US DoD Funds Stem Cell Research for Severe Traumatic Brain Injury

The US Department of Defense has awarded UTHealth Houston a $4.9 million contract to research if stem cells reduce chronic neuroinflammatory response to severe traumatic brain injury (TBI) in warfighters.

The study will focus on intravenously infused autologous adipose-derived mesenchymal stem cells or HB-adMSCs developed by Hope Biosciences.

The award is a milestone in developing a treatment for an incurable condition diagnosed in 500,000 US military service members since 2000.

Repeatable Stem Cell Therapy for TBI

According to Hope Biosciences, TBI affects around 1.5 million Americans and takes 50,000 lives annually.

The Centers for Disease Control reports 5.3 million people in the US live with permanent TBI-related disability.

Hope and UTHealth conducted a 24-patient study on repeated intravenous administration of HB-adMSCs to develop a treatment.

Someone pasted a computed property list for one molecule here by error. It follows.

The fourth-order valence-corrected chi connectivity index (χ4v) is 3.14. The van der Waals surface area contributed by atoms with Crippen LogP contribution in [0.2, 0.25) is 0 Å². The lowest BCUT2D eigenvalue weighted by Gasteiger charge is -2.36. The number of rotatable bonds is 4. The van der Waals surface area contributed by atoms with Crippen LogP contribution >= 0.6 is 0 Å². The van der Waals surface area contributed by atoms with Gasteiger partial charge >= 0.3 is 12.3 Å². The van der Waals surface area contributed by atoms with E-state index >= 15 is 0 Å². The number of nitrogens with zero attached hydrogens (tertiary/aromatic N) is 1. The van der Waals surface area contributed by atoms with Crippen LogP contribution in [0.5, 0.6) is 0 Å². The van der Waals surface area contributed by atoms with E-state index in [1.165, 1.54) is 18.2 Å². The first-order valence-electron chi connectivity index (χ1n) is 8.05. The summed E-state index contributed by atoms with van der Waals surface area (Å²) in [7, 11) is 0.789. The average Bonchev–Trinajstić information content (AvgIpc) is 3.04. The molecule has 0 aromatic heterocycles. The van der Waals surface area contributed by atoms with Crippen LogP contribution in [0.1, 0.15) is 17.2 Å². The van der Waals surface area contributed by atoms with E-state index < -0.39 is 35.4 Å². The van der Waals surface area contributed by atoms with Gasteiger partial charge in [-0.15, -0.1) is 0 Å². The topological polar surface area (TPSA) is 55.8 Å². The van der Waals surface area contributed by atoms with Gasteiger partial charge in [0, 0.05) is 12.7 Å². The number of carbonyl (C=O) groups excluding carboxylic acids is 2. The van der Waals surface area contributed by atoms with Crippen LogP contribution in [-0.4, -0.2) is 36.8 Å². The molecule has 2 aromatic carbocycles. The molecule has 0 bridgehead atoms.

Initial results were presented in May in Scottsdale, Arizona, and have shown the potential to reduce chronic neuroinflammation.

“Our repeatable stem cell therapy offers scalability, affordability and rapid delivery over one’s lifetime,” Hope Biosciences CEO Donna Chang explained.

“Complex conditions like TBI will require sustained and repeated treatment which Hope Biosciences can deliver, potentially benefiting both military and civilian populations.”

Air Force Senior Airman a service member for a CT scan
Air Force Senior Airman a service member for a CT scan at Bagram Airfield, Afghanistan’s Craig Joint Theater Hospital. Photo: Staff Sgt. Evelyn Chavez/US Air Force

‘Strong Step Forward’

The award funds the second phase of the study, scheduled to begin in September. The research is awaiting approval from UTHealth Houston’s Institutional Review Board.

“The funding for the Department of Defense Congressionally Directed Medical Research Program Phase 2 trial is a strong step forward in the treatment of the chronic after-effects of traumatic brain injury,” UTHealth Houston McGovern Medical School’s Charles Cox Jr. stated.

“It is based upon solid results from the Phase 1 study in terms of safety and treatment signal.” 

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